Multi National Enterprises Essay

Multi National Enterprises: Organisational Strategies and Structures


This report is borne of the need for Multi-National Enterprises (MNEs) to gain a competitive advantage in the changing global environment. Top level management generates strategies with the aim that the enterprise may develop internationally and thrive. Different kinds of strategies are adopted by different enterprises depending on their key objectives and opportunities for growth and this in turn has an effect on the organisational structure and culture.

Report Objectives

This report aims to examine both competitive strategies and the different control strategies employed by MNEs, from those that advocate standardisation and formal reporting lines versus those that encourage more autonomous, self-governing business units (in the context of this report, foreign subsidiaries). From this, the aim is to describe the need for and the use of some of the control mechanisms employed by MNEs and to illustrate this with real life examples.


A review of recent literature was carried out to examine the management theory behind strategy formation with a view to: 1) gain a competitive advantage on an international scale and 2) manage business units or divisions dispersed throughout the globe by the implementation of control strategies and mechanisms. Moreover journal articles and books were sought that studied the specific challenges faced by MNEs concerning how best to control or influence diversity and empirical evidence was gathered (mainly involving Microsoft and Marks & Spencer) to provide examples of how well they deal with these issues.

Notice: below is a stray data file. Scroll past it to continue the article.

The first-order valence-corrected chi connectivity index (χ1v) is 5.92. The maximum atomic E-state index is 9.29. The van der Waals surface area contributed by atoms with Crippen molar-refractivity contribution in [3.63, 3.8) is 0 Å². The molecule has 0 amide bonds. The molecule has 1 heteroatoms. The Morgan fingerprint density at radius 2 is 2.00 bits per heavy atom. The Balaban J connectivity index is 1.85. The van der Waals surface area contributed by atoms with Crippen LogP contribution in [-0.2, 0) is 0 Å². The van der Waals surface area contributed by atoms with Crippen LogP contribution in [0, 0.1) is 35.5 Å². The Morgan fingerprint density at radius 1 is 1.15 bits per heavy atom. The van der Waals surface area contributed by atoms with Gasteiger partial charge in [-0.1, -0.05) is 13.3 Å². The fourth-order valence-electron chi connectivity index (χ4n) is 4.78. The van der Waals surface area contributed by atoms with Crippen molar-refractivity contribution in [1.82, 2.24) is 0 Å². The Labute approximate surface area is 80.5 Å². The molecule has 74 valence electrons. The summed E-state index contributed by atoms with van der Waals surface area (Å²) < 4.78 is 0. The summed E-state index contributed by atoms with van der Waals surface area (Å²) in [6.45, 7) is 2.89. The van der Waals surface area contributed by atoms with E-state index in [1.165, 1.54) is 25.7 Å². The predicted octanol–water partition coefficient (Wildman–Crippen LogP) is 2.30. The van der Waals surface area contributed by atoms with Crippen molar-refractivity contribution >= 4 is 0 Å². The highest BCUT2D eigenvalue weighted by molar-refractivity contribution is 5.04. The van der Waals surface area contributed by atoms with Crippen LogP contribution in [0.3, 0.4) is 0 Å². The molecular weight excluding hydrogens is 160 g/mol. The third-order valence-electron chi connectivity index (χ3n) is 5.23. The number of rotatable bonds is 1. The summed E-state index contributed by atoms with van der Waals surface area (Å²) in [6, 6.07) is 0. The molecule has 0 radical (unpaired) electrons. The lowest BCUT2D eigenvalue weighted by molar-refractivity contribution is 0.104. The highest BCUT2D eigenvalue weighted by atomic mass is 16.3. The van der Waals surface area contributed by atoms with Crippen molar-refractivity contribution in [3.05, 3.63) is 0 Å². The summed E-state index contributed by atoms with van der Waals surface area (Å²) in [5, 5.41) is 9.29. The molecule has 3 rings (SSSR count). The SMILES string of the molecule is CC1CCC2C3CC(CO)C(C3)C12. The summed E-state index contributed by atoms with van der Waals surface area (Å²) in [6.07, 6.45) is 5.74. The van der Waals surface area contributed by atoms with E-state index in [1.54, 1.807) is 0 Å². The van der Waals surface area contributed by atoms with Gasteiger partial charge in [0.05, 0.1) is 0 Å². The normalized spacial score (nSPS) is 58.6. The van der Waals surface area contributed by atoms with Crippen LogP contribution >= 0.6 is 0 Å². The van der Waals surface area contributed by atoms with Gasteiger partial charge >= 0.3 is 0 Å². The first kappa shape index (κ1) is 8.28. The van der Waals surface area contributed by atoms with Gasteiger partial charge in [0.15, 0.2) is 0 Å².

Globalisation and Competition

International trade gives individuals and businesses access to world markets for goods and services, which generates consumption gains due to lower prices and increased quality and variety of goods. This is good news for the consumer but poses a challenge for MNEs who must compete not only with neighbouring industries but those based in many different countries.